Redefining the Federal Roles in Social Welfare

The dominant voter belief in America is that the private sector produces both jobs and adequate wage income as the essential foundation for opportunity to realize aspirations of all citizens. Social Welfare, originally designed to insure against deficiencies in this private function, and now vastly expanded as a social welfare system, makes it and government, easy targets thus diverting public attention, and understanding, from the root causes of economic discontent. It is essential that future social welfare strategy change its target by addressing the root causes of inequity, including the defects in functioning in the private economic sector. Some facts pointing in this direction:

• For the past 20 years, the real incomes of family wage earners have declined either in nominal terms or through erosion by inflation for between 25% and 50% of the working population. For up to half the middle class, which has either kept up with income or gained slightly (through two income families, on the job promotion, or upgraded skill improvement), the grasp on a middle class life has become increasingly threatened by feared loss of job, or unemployment, or transfer to lower paying work, as industry has gone through a major reorganization and reduction in work force at all levels – blue collar, white collar, and executive level. For at least half the population, life has become less and less rewarding, or secure, or hopeful (Krugman, the Economist, and many other sources). Downward mobility now, or for children in the future, has become a common fear. The unanticipated growth in single parent families with only one wage earner, usually a woman, has exacerbated the situation by further depressing average family and children incomes.

• The work place has become divided. The new electronic and information age has a relatively few very good paying jobs and many, many modest or low paid jobs which are constantly changing, too.

• Industrial organization relies less on a stable core of workers and more on contingent workers, hired for short terms and with minimal benefits.

• As technology raises productivity (more output with less or the same labor force) the gains are badly distributed.

• The loss of jobs with adequate wages, the shift to lower paid work, the risk of repeated disemployment, and long-term unemployment threaten what has historically been the prime means for ensuring personal dignity and self respect and creating a personal identity in a market economy.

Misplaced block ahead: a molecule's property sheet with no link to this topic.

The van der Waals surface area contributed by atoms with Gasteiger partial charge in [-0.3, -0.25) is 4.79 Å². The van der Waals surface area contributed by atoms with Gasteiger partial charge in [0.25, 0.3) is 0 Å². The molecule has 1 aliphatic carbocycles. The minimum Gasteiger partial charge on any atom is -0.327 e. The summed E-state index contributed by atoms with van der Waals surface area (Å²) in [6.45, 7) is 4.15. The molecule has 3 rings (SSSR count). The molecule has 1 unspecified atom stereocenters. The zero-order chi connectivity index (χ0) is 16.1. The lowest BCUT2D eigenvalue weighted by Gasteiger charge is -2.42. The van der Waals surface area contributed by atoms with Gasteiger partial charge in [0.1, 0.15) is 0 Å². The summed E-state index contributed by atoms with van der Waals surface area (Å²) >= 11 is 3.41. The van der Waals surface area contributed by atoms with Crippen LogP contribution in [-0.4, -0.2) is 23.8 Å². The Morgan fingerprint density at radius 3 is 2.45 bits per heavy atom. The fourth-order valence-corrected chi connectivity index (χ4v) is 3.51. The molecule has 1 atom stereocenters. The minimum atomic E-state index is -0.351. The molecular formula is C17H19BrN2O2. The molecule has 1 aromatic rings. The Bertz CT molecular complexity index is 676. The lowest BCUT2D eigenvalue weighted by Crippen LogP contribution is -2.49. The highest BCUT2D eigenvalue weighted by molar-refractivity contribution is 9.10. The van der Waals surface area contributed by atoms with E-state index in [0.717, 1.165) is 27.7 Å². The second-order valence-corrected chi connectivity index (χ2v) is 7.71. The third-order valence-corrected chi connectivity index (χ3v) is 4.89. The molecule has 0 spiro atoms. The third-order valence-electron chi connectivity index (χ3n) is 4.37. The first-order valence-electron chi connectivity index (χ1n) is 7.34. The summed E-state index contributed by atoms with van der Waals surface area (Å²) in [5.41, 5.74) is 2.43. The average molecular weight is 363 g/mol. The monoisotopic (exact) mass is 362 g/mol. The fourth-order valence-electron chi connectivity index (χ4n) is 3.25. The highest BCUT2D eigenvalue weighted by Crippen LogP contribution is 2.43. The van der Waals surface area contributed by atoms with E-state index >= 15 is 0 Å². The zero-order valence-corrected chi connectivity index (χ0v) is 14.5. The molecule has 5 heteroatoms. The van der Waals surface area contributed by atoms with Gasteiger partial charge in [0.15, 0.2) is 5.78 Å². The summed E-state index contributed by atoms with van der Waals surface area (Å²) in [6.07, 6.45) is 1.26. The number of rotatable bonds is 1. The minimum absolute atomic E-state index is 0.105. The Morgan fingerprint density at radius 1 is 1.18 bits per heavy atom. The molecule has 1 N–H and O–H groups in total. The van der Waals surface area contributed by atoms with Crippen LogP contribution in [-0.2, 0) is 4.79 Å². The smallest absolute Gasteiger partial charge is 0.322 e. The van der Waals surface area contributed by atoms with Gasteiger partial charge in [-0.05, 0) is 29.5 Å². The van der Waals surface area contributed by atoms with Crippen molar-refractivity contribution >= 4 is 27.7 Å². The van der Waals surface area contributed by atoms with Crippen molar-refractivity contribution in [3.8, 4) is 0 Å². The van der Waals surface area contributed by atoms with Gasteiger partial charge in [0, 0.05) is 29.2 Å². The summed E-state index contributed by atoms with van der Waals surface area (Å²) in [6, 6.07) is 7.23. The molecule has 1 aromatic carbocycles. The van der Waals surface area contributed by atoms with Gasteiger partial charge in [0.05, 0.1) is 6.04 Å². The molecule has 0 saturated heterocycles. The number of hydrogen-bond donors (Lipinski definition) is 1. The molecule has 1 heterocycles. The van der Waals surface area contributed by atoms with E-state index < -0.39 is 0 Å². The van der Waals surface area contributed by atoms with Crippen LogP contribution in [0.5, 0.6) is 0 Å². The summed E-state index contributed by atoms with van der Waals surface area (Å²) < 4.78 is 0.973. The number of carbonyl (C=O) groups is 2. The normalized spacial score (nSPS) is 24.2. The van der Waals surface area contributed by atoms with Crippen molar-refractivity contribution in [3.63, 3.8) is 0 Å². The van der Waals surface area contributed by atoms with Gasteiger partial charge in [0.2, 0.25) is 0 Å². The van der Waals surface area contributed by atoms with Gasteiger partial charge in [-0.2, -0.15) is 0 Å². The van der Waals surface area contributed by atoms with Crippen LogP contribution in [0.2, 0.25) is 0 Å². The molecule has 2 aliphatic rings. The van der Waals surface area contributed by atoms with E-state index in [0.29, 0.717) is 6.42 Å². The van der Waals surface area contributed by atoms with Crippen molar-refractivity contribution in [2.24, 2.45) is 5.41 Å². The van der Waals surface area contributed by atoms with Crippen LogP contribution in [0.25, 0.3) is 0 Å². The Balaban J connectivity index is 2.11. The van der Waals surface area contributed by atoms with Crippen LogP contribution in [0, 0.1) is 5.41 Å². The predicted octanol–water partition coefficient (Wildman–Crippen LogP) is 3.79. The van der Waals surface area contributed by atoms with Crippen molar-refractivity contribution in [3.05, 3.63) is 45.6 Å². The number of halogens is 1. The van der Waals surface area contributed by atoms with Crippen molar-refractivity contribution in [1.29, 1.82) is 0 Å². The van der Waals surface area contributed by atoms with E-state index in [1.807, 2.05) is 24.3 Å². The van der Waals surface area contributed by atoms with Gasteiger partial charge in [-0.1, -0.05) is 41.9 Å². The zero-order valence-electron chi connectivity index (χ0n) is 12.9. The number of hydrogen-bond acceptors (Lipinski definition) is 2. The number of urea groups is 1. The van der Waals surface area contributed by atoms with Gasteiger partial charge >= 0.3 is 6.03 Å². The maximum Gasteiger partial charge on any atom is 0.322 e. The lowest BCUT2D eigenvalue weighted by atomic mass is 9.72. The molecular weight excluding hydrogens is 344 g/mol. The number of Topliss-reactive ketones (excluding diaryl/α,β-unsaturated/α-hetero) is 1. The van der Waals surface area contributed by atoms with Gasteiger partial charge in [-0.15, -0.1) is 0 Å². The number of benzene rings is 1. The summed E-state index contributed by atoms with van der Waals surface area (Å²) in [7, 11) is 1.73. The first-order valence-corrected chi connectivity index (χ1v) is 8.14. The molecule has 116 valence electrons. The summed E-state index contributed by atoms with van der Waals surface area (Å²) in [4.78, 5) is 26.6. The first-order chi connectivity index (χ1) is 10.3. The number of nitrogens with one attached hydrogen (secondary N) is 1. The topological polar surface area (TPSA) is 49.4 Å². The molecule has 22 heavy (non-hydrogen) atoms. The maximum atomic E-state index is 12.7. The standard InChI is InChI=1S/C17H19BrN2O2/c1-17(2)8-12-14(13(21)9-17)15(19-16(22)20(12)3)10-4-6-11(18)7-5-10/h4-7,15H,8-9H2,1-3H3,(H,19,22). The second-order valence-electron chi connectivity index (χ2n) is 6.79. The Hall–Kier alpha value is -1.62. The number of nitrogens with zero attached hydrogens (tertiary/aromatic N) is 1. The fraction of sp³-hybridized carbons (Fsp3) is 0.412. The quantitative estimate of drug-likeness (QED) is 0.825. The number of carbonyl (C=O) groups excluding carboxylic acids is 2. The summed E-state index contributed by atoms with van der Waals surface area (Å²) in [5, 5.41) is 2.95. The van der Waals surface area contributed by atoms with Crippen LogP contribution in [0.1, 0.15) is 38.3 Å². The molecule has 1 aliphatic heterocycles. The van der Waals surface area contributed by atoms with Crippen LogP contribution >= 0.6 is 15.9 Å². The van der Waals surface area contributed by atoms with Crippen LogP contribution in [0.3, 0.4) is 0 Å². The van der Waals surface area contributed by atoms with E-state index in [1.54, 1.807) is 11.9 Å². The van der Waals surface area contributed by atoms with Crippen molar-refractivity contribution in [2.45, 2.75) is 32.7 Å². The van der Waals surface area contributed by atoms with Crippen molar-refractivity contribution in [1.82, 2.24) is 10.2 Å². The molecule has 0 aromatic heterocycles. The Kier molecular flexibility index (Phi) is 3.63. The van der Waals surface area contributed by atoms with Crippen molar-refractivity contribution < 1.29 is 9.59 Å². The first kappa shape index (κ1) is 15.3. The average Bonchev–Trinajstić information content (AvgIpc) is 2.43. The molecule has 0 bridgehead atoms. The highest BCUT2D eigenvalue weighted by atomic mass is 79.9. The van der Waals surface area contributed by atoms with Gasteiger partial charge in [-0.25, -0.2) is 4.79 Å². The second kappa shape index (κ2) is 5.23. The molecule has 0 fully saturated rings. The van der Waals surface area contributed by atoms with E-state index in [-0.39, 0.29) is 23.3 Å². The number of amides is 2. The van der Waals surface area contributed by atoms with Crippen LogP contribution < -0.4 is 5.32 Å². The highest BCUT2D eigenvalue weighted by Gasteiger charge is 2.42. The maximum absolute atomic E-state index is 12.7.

• Both political parties accept the private marketplace as the main engine to produce jobs. The reported increase in new jobs has occurred mainly in low paying service jobs, or in highly competitive small enterprises where the failure rate is very high and work is either short term, part time, or contingent on temporary contracts between primary and secondary employers.

• The failure of policy makers to hold the private sector responsible for this eroding economic base, or for taking action to reverse recent trends, presents the most serious dilemma. In all fairness, the growth in tax financed employment (e.g., defense industries, larger numbers of police and fire fighters, growth in public education and health care), an expanded social welfare system, and public goods construction, have obscured the weakening of the market economy during this period, and its declining ability to produce sufficient good paying jobs. This failure to lay the responsibility where it belongs leads to the charge that government is to blame followed by the urge to reduce government efforts and to privatize. Neither political party has found ways to see to it that adequate jobs are produced by the private sector. Vigorous efforts to this end appear to threaten other aspects of the network of interlocking interest groups on which each depends.


(Source: Excerpts from: A Paper Prepared by Dr. Robert Morris and John E. Hansan, Ph.D., July 19, 1995)



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